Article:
Born and raised in Puerto Rico, Otero has pushed against the art historical narrative with seductive canvases and dynamic objects made with porcelain and steel. The artist consistently tests the elasticity of venerable art canons while oscillating between familial memories and the immense gesture of painting and sculpture. Mining the expansive territory of these artistic traditions, Otero offers a trove of ideas that have informed not only the content of his work but also its material composition and processes. Angel Otero: Everything and Nothing chronicles the evolution of Otero’s practice to date and features four distinct bodies of work created between 2006 and 2015, including his iconic skin and transfer paintings, early work created using silicon and collage, as well as sculpture.
In Everything and Nothing all aspects of the artist’s practice are on view. The exhibition brings together work created nearly over a decade, allowing viewers to consider the overt themes, as well as more subtle underpinnings, of the artist’s oeuvre. The artist’s work and intentions are pronounced and demystified, and what initially appear as disparate lines of production and conceptual engagement suddenly coalesce into a continuous extrapolation of imagery that is at once intimate and iconic. Otero digs deep into the corporeal, cultural, and intellectual repositories that have shaped him as an artist; Otero’s use of these repositories allows the artist to cast wide the vast net of art history in an effort to assert his own place along its tangled and complex narrative. This struggle has sustained his creative endeavors over the past decade and promises to propel him well into the future.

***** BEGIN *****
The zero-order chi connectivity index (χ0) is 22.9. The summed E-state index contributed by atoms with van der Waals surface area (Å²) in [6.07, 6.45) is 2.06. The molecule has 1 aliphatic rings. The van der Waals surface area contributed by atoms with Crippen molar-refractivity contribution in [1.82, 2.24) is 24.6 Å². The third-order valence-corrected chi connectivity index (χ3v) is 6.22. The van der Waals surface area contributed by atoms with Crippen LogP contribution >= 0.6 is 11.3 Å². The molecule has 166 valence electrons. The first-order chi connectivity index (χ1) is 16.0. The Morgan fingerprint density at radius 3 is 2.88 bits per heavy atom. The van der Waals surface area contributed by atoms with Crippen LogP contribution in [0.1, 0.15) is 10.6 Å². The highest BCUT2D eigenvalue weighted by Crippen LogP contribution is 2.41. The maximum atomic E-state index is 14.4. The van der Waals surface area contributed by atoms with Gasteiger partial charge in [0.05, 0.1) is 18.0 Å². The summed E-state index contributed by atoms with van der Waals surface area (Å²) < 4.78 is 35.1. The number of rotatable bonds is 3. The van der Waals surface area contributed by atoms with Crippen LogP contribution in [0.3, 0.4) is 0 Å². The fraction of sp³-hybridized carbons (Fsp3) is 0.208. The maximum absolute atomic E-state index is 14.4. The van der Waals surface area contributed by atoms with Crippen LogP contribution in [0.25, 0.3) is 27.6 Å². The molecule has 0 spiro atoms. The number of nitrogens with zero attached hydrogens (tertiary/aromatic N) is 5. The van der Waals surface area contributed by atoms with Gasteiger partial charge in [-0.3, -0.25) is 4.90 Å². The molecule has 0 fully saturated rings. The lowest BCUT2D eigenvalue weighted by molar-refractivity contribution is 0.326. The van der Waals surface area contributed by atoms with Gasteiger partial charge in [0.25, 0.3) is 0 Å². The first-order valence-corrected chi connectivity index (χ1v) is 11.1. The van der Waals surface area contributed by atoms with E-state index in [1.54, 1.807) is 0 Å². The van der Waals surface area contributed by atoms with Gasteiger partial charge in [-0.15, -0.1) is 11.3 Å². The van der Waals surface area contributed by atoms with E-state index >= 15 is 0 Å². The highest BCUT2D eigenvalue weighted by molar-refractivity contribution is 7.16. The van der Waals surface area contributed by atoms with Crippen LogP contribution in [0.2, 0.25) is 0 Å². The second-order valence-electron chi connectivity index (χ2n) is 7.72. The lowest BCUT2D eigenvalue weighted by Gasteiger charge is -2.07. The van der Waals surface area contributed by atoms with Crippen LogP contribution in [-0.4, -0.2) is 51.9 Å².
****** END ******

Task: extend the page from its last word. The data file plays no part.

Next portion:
Credit: Exhibition overview from museum website.
Whether you go or not, the monograph, Angel Otero (2017), considers Otero’s process-driven practice. Whether made on canvas or with porcelain and steel, Otero’s creations mine the fissures of art-historical canons, as well as the personal histories that they evoke. Angel Otero’s works, while abstract, are embedded with deeply personal narratives. While the artist rejects the literal nature of narrative, it is explicit in the work, particularly in his early figurative paintings and his more recent bodies of “transfer paintings,” created using coal dust and charcoal on linen. Occupying a liminal space between abstraction and figurative work, Otero’s transfer paintings provide viewers with a glimpse into the landscape of the artist’s familial memories.
This publication includes an introduction and essay by the organizing curator, Valerie Cassel Oliver, as well as contributions by scholars in the field of contemporary art. The monograph also features color and black-and-white images of the works presented in the exhibition, a bibliography of general reading, and a chronology of the artist’s life and work. The overall scope and comprehensive material featured in the accompanying catalog promise to serve as a scholarly reader and a critical and lasting document. As a feature of the monograph, the artist will be commissioned to create a special-edition poster and cover.